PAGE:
Jane Hoback

June 30, 2010

2 Min Read
Q & A with Daniel Fabricant on legislative priorities

Q. What are Natural Products Association’s legislative and regulatory priorities for dietary supplements?

A. This has been an awfully exciting year politically. Food safety is still pending, and that’s going to be first and foremost on our minds. We want to make sure there’s not anything redundant as far as [good manufacturing practices]. The Senate bill [on food safety] exempts supplements. The bill is good for produce, but finished products [including supplements] have to meet more stringent regulations for potency and purity.

We’re very supportive of Hatch-Harkin [the Dietary Supplement Full Implementation and Enforcement Act of 2010, cosponsored by Sen. Tom Harkin, D-Iowa, and Sen. Orrin Hatch, R-Utah, which gives the Food and Drug Administration additional resources to enforce industry regulations already on the books.] It provides a formal mechanism between the Drug Enforcement Administration and the FDA [for cracking down on anabolic steroids found in dietary supplements]. We’re going to work very hard to get people to sign on to this.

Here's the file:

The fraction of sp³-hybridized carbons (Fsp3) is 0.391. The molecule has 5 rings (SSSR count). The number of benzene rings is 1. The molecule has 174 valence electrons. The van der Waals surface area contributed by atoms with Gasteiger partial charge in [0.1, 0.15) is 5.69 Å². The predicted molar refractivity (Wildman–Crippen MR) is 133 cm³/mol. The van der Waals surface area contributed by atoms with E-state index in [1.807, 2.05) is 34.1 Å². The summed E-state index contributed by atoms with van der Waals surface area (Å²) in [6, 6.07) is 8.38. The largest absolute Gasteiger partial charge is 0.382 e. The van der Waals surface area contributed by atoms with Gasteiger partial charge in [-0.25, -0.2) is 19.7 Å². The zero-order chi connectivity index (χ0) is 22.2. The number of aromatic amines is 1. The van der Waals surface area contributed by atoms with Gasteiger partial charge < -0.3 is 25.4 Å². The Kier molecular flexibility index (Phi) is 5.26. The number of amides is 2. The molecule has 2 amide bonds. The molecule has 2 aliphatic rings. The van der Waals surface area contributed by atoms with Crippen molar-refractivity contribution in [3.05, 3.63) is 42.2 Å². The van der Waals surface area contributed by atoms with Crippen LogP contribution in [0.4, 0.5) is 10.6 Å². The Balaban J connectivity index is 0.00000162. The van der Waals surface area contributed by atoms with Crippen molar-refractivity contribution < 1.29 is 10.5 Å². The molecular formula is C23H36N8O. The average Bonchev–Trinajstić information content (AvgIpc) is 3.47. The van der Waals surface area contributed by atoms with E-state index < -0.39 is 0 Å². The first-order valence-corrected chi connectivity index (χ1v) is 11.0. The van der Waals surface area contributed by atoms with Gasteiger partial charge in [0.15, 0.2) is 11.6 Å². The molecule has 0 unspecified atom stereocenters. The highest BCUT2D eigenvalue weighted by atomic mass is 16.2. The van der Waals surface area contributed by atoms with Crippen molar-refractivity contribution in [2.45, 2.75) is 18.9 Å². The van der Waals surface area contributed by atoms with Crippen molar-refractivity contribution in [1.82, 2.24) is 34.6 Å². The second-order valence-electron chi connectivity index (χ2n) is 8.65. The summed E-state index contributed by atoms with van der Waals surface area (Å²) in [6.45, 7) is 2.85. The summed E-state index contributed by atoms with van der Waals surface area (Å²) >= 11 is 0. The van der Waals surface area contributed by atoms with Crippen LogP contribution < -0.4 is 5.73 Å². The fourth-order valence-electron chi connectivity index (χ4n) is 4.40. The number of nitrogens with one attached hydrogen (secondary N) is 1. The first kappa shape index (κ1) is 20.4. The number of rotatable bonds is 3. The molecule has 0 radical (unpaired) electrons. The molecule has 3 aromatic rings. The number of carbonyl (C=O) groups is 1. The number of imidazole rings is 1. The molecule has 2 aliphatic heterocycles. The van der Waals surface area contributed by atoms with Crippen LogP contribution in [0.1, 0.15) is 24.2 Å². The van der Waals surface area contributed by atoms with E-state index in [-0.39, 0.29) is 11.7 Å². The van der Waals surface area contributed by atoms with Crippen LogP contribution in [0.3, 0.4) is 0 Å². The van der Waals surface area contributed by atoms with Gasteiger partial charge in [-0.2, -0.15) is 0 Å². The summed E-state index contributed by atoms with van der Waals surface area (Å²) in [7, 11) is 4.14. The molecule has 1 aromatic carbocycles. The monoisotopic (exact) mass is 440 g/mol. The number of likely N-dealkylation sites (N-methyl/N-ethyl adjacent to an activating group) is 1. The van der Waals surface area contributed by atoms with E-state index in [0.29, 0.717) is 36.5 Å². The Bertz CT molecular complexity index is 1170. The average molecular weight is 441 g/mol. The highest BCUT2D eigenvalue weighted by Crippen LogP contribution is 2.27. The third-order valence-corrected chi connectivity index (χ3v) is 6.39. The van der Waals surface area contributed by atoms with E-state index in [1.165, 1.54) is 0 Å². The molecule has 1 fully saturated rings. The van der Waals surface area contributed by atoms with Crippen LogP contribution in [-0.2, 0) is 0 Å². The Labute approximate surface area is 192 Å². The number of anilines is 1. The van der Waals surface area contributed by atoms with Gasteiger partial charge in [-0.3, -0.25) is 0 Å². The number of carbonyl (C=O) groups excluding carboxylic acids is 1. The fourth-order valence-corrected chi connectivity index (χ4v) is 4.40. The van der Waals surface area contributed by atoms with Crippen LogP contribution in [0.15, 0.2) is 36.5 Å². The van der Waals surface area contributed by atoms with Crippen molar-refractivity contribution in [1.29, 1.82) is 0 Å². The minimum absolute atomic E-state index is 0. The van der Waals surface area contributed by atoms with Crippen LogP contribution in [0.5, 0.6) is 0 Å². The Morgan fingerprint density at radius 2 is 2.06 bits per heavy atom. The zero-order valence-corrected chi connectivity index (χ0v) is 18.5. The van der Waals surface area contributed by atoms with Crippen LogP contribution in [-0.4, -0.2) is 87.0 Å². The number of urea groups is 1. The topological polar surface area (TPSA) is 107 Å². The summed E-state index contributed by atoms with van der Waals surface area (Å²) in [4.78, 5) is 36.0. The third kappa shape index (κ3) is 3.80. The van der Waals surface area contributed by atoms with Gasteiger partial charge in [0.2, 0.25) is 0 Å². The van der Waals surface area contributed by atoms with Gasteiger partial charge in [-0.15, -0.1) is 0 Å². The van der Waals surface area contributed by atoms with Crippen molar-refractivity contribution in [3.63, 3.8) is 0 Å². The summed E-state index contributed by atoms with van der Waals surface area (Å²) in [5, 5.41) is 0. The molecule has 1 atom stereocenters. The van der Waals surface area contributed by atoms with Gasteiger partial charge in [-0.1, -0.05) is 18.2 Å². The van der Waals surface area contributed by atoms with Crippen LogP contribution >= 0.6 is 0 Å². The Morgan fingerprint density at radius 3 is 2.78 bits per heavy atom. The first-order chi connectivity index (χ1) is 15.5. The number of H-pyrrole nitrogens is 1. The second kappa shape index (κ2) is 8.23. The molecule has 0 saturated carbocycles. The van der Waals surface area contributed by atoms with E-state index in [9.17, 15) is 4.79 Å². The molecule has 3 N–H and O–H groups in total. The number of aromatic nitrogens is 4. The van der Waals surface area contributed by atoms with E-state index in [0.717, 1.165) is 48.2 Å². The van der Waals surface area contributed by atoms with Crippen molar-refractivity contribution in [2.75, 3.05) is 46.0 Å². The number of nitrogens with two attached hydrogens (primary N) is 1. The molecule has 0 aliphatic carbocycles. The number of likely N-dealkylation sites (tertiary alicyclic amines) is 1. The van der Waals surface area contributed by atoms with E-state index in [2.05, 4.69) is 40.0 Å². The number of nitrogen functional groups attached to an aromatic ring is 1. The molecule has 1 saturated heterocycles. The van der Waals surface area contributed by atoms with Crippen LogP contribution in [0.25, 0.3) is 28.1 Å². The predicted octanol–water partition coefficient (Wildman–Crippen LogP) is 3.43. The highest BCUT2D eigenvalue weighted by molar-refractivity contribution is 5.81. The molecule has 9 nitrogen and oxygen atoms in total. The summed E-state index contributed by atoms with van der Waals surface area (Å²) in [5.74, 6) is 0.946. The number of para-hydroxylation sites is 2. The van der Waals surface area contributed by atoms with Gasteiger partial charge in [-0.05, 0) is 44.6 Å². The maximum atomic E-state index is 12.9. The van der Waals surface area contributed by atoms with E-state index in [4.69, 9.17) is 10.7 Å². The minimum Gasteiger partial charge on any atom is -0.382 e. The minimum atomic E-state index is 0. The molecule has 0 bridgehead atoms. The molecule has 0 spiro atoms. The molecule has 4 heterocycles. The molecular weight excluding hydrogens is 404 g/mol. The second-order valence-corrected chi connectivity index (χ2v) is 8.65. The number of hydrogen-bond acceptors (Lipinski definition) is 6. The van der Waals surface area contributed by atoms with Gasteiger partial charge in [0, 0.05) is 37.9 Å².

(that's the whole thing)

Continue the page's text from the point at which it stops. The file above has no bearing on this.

The second thing is the potential expansion [proposed by Rep. Henry Waxman, D-Calif.] of the Federal Trade Commission’s rule-making authority as part of financial services reform. Whether you agree with the proposal or not, this should not be tacked onto financial services. The financial crisis is a Wall Street issue.
The proposal gives direct administrative authority to the FTC to write regulations and put them into effect. That would be troubling because they’re not the experts in a lot of areas, and it could put them at odds with the FDA and DSHEA, especially with advertising guidelines for things like supplements. The FDA has the scientific expertise.

Q. How will these issues affect manufacturers and retailers?

A. They shouldn’t have a large impact. On the supplement side, GMPs are already so stringent, the documentation is already in place and there isn’t anything that isn’t already required. These issues shouldn’t add any great additional burden.

Q. What’s on the horizon?
A. The big three were health care reform, financial services and food safety. After those three, it’s going to be awfully hard to read the tea leaves.

The [November] election will be front and center. It will be very heated. There are probably 140 House seats we’re keeping an eye on. And it’s not just Democrat vs. Republican. The atmosphere is very anti-Washington.

People need to get involved—write letters, go to fund-raisers, come to D.C. Talk to your representative right now. Let them know that you’re part of the industry and the industry votes.

The old saying is true: If you’re not in politics, you won’t be in business.

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